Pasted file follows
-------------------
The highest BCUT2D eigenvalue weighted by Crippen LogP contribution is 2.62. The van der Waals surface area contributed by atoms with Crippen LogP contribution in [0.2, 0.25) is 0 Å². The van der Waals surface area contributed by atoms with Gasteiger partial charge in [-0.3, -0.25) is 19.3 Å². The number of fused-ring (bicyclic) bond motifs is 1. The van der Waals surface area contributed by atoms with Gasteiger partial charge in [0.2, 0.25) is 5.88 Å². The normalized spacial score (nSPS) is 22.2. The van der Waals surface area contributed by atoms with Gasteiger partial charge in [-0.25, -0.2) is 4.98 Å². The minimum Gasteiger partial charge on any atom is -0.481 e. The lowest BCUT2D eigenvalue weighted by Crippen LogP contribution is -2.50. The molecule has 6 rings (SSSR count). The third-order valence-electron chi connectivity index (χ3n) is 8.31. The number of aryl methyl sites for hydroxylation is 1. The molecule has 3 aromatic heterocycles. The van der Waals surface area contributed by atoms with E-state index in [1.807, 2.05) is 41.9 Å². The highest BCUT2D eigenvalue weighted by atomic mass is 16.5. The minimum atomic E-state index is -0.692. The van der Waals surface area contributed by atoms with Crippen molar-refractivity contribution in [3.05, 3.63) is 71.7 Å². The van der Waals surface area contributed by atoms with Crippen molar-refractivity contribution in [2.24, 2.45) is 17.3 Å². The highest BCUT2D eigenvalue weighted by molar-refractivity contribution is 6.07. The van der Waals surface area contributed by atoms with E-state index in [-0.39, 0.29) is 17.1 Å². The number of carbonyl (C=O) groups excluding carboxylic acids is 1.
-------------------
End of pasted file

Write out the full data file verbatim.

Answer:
The highest BCUT2D eigenvalue weighted by Crippen LogP contribution is 2.62. The van der Waals surface area contributed by atoms with Crippen LogP contribution in [0.2, 0.25) is 0 Å². The van der Waals surface area contributed by atoms with Gasteiger partial charge in [-0.3, -0.25) is 19.3 Å². The number of fused-ring (bicyclic) bond motifs is 1. The van der Waals surface area contributed by atoms with Gasteiger partial charge in [0.2, 0.25) is 5.88 Å². The normalized spacial score (nSPS) is 22.2. The van der Waals surface area contributed by atoms with Gasteiger partial charge in [-0.25, -0.2) is 4.98 Å². The minimum Gasteiger partial charge on any atom is -0.481 e. The lowest BCUT2D eigenvalue weighted by Crippen LogP contribution is -2.50. The molecule has 6 rings (SSSR count). The third-order valence-electron chi connectivity index (χ3n) is 8.31. The number of aryl methyl sites for hydroxylation is 1. The molecule has 3 aromatic heterocycles. The van der Waals surface area contributed by atoms with E-state index in [1.807, 2.05) is 41.9 Å². The highest BCUT2D eigenvalue weighted by atomic mass is 16.5. The minimum atomic E-state index is -0.692. The van der Waals surface area contributed by atoms with Crippen molar-refractivity contribution in [3.05, 3.63) is 71.7 Å². The van der Waals surface area contributed by atoms with Crippen molar-refractivity contribution in [2.24, 2.45) is 17.3 Å². The highest BCUT2D eigenvalue weighted by molar-refractivity contribution is 6.07. The van der Waals surface area contributed by atoms with E-state index in [-0.39, 0.29) is 17.1 Å². The number of carbonyl (C=O) groups excluding carboxylic acids is 1.